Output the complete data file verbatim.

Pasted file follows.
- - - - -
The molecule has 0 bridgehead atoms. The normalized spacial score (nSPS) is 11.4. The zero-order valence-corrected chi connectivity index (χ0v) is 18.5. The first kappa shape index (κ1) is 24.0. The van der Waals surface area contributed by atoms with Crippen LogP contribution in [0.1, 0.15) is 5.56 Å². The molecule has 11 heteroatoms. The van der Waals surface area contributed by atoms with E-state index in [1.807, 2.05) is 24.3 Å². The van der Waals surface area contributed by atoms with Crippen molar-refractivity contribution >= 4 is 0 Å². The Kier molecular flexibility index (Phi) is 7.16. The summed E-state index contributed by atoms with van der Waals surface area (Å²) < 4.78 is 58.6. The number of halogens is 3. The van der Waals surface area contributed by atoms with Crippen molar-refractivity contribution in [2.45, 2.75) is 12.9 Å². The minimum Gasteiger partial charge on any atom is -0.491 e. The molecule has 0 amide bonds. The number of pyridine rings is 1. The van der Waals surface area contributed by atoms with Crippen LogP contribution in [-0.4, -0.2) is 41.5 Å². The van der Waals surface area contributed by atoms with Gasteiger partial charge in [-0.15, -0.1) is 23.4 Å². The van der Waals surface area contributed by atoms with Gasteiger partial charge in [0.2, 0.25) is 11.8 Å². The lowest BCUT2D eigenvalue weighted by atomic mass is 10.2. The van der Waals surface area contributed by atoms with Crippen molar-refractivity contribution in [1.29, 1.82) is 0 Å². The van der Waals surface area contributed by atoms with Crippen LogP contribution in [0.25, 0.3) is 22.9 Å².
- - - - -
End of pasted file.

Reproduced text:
The molecule has 0 bridgehead atoms. The normalized spacial score (nSPS) is 11.4. The zero-order valence-corrected chi connectivity index (χ0v) is 18.5. The first kappa shape index (κ1) is 24.0. The van der Waals surface area contributed by atoms with Crippen LogP contribution in [0.1, 0.15) is 5.56 Å². The molecule has 11 heteroatoms. The van der Waals surface area contributed by atoms with E-state index in [1.807, 2.05) is 24.3 Å². The van der Waals surface area contributed by atoms with Crippen molar-refractivity contribution >= 4 is 0 Å². The Kier molecular flexibility index (Phi) is 7.16. The summed E-state index contributed by atoms with van der Waals surface area (Å²) < 4.78 is 58.6. The number of halogens is 3. The van der Waals surface area contributed by atoms with Crippen molar-refractivity contribution in [2.45, 2.75) is 12.9 Å². The minimum Gasteiger partial charge on any atom is -0.491 e. The molecule has 0 amide bonds. The number of pyridine rings is 1. The van der Waals surface area contributed by atoms with Crippen LogP contribution in [-0.4, -0.2) is 41.5 Å². The van der Waals surface area contributed by atoms with Gasteiger partial charge in [-0.15, -0.1) is 23.4 Å². The van der Waals surface area contributed by atoms with Gasteiger partial charge in [0.2, 0.25) is 11.8 Å². The lowest BCUT2D eigenvalue weighted by atomic mass is 10.2. The van der Waals surface area contributed by atoms with Crippen molar-refractivity contribution in [1.29, 1.82) is 0 Å². The van der Waals surface area contributed by atoms with Crippen LogP contribution in [0.25, 0.3) is 22.9 Å².